This is one that interests me because we are seeing more and more acrobatic dives to score which happen to be in the vicinity of a tackle too. I don’t think referees will be chalking off tries due to overly athletic finishes, but it’ll be an interesting law to take note of.

Diving finishes will now be under scrutiny from referees

The protection of a ‘poacher’ or ‘jackler’ looking for turnovers at the breakdown is increasingly significant. We’ve seen some awful injuries in this area of ​​the game, so the focus will be on more safety and less dangerous removals from the ruck. Side entry won’t be tolerated by the referee.

Many will be in agreement with these penalties, it’s getting harder to watch players being removed from the ruck with the power and intensity that the game is played now.

Further measures were taken to tidy up the ruck situation. When the ball squirts out of a ruck, players are not allowed to dive on the ball unless it has traveled roughly one meter away from the ruck. Again, these are simple changes that will have little bearing on the game in general, but will make the ground game safer for players.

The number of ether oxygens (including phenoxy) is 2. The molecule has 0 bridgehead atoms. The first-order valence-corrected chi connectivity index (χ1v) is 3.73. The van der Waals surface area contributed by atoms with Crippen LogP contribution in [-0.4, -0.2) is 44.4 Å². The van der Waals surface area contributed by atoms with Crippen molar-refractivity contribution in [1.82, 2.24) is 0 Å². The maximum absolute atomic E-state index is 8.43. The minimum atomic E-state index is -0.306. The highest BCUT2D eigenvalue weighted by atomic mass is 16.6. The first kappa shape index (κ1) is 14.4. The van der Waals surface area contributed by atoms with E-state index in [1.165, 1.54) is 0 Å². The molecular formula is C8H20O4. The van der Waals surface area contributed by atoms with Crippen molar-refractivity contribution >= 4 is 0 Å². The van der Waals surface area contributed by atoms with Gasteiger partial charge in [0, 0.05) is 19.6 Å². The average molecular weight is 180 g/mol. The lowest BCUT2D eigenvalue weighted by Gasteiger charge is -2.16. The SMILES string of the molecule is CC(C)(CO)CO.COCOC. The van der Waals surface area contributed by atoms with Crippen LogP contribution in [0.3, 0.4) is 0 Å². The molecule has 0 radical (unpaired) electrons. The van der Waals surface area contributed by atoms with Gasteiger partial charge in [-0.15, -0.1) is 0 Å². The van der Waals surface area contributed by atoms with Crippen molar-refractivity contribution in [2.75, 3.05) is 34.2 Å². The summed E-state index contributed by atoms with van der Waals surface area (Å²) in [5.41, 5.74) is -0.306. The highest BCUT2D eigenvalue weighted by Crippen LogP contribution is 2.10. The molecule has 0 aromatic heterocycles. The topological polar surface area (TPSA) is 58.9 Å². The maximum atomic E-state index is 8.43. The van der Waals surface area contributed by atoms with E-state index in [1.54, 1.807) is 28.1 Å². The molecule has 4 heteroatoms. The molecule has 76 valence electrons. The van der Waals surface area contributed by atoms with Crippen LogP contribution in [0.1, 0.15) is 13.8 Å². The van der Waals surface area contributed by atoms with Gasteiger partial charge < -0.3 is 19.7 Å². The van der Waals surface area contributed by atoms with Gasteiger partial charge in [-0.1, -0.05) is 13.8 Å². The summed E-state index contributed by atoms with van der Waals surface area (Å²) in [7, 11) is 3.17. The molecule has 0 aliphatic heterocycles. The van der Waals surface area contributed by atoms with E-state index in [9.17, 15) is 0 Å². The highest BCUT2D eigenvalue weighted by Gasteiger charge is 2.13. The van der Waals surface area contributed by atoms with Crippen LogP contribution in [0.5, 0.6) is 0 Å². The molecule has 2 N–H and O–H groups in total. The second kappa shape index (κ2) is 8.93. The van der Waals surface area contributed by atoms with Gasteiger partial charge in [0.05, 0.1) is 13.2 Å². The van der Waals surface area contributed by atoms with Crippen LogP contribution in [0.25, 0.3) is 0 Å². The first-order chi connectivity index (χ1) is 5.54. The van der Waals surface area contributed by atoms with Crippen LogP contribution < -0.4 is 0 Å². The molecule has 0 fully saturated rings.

The goalline drop-out is here to stay, and will encourage a braver style of attacking rugby in the 22m area. Coupled with the ‘flying wedge’ law, this should see a faster game, with less multiple body collisions and should continue to encourage a faster flowing attacking game in the try scoring zone.

This law took a bit of time to get used to for players and referees because of the subtle differences with kicks that land in the in-goal area. If there is an attacking kick with a realistic chase and the ball gets touched down by the defender, who is under pressure from the attacker, it will result in a goalline drop-out.